The Jetstream Journal

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Standardized Testing Challenges

Original+photo+by+Olivia+Peluso.
Original photo by Olivia Peluso.

Original photo by Olivia Peluso.

Original photo by Olivia Peluso.

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Imagine you are being told that you must complete one task to ever be successful. You prepare for months, possibly even years for this task. You have collected resources upon resources, done intense research, and taken notes deliberately. You have been told all minds are different and process information uniquely, no two learning styles are similar. When this task suddenly comes, you are told to not use any of your resources, there is only one way the task is administered, disregarding individualism, and this task determines whether you are to pursue your dreams.

This may sound familiar because that describes a standardized test taken by high school students across the nation. While testing is not unreasonable, one test which is precisely the same for every student dismisses creativity, hard work, and the “real world”.

Each year an almost eerie few months creeps into every high schooler’s lives. This would be “the testing months”, usually February-April. These months are filled with studying for important tests.

“Why is it that when we are already slammed with homework, stress, and pressure, a standardized test is seen as an effective way to measure success in the classroom? It seems impossible to perform my best. Standardized tests completely contradict the idea that each learner is different,” says Cori Campbell, junior.

Such tests as the SAT and ACT can and sometimes will determine college selections and job opportunities. These test’s scores become an obsession to students, teachers, and administers. Teachers can be evaluated using these tests and this risks their occupations. Often, teachers can be seen “teaching to the test.” Critics point out that this does not promote the important ideals of imagination, creativity, and individualism.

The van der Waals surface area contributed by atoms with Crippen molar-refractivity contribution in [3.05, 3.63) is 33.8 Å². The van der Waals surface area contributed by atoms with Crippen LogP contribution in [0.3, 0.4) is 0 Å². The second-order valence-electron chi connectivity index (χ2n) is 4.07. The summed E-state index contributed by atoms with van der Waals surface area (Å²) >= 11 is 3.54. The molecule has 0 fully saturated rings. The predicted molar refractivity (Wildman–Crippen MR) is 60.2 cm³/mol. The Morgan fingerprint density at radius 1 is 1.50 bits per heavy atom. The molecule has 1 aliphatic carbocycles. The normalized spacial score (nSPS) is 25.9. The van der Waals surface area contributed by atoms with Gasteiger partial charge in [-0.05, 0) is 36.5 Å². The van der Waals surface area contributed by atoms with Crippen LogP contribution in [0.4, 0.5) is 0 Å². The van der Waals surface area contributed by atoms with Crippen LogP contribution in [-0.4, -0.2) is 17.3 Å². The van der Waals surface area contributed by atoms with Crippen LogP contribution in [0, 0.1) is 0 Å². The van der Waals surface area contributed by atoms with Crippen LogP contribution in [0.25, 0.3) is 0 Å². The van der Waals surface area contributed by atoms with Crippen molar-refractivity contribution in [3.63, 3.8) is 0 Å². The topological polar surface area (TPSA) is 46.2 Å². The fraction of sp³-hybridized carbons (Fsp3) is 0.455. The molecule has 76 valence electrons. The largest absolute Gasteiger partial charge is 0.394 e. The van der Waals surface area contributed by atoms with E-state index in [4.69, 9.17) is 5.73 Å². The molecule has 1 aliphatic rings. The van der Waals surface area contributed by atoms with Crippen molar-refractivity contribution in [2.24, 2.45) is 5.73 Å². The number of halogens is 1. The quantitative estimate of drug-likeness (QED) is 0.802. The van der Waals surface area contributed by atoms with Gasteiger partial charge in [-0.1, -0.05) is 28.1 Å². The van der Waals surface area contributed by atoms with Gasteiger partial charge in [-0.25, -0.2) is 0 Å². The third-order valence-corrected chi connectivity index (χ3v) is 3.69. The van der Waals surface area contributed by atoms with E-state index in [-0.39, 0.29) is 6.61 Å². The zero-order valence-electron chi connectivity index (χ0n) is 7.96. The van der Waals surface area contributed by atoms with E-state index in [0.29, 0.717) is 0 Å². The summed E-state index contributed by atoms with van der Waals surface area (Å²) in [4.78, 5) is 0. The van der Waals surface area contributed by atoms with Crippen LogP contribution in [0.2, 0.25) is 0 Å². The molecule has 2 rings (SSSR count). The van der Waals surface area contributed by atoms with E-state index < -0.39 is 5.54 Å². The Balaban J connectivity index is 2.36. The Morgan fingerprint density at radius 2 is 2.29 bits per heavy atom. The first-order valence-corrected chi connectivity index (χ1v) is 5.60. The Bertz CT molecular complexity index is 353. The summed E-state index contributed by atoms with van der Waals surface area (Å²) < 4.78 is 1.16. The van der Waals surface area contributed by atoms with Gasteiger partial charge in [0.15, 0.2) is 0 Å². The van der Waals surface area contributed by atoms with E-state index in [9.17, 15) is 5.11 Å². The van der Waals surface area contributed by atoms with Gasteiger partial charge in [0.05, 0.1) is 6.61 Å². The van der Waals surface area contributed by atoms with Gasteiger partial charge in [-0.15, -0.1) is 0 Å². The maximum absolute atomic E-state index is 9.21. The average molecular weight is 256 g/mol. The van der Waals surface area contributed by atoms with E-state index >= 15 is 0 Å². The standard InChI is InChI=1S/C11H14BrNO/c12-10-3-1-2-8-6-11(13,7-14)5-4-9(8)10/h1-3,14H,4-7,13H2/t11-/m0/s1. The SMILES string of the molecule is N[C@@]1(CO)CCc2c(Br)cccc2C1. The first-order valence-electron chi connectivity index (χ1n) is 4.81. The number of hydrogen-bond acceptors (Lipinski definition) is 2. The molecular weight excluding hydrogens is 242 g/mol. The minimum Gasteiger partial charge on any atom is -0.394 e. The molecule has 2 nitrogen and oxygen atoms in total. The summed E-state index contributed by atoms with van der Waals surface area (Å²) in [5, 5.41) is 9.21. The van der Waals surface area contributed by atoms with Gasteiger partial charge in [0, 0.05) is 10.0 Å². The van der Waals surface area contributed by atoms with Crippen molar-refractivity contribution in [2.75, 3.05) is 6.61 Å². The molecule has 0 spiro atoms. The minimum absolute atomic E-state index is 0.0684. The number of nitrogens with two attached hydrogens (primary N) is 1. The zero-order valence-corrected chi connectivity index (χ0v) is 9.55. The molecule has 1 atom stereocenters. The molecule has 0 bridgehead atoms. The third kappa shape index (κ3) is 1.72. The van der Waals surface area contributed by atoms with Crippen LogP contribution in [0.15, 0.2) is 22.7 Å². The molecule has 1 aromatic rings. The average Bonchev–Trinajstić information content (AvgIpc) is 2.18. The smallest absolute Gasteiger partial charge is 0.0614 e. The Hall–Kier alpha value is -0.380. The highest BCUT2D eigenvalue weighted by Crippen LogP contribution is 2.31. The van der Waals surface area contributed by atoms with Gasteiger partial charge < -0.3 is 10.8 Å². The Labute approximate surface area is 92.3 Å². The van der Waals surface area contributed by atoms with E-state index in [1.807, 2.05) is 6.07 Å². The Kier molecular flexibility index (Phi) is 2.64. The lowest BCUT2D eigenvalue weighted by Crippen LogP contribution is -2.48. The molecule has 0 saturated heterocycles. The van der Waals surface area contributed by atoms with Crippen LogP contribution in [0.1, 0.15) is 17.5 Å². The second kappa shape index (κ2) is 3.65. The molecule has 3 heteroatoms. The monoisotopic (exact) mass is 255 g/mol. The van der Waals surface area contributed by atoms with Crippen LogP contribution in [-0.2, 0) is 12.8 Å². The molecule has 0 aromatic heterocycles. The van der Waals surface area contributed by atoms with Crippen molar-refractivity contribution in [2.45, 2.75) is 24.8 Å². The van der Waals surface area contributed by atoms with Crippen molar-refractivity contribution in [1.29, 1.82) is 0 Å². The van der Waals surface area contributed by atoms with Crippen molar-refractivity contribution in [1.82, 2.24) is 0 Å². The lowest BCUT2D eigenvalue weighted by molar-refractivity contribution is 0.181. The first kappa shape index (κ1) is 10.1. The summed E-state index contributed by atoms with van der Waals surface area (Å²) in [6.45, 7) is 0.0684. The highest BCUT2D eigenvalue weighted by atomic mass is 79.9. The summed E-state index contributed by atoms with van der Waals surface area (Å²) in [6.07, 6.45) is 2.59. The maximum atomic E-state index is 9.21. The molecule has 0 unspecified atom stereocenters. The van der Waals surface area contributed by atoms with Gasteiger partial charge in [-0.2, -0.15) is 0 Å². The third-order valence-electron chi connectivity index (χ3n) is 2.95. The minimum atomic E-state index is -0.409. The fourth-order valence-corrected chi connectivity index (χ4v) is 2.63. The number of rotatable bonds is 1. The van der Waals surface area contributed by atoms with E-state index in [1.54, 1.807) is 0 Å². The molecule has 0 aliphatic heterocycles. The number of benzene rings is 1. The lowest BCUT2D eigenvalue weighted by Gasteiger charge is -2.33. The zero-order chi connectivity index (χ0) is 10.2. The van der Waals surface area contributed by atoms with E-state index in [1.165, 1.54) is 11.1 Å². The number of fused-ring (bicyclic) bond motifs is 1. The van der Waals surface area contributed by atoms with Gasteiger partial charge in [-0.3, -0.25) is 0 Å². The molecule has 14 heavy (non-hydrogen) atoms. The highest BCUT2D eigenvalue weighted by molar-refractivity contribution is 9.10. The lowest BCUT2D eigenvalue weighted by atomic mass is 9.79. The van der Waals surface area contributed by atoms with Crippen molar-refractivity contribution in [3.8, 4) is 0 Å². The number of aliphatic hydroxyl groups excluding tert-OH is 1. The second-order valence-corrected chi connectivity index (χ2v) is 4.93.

The needs of the individual student are often ignored and instead replaced with a standard. This standard assumes that each learner is similar and that the “cookie cutter” approach is not only efficient but the only way to evaluate the success of a child in the classroom. The tests are taken in what can be called an “artificial environment”. They are timed, without resources, and without talking, which, as some students point out, does not sound like the real world. Some question when there will be a time in the workforce or in almost any circumstance that students will be told to not use resources, peers, or time to complete something with as much emphasis as standardized tests have. While these may determine a future, many students say they do not prepare for the future.

Not only are these tests disregarding what is the “real world”, they may not often be an accurate representation of what is learned in the classroom. Some students who have not reached a specific level of a subject are tested on material which is higher than they have been taught.

“Standardized testing devalues the American educational system by allowing students to believe they are expected to perform and understand in the same exact way as their classmates,” Sam Brooks, a junior, comments.

It seems every “beneficial” thing in society today is only beneficial to one. One criticism is that standardized testing purely benefits the test making companies. Each time a student is administered a test, the company earns profit. Those in high positions in school systems earn funding through students taking tests. Stress is placed on teachers and students to perform when these measures of success do not have purpose to students other than further schooling.

Standardized tests taken by students across the nation have been given too much emphasis and only increase levels of stress, some critics of standardized testing note.

“Teens report that their stress level during the school year far exceeds what they believe to be healthy…many also report feeling overwhelmed (31 percent) and depressed or sad (30 percent) as a result of stress. More than one-third of teens report fatigue or feeling tired (36 percent) and nearly one-quarter of teens (23 percent) report skipping a meal due to stress,” reports the American Psychological Association.

While standardized testing will not go away in the near future, critics and students provide food for thought on the assessment issue.

 

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Standardized Testing Challenges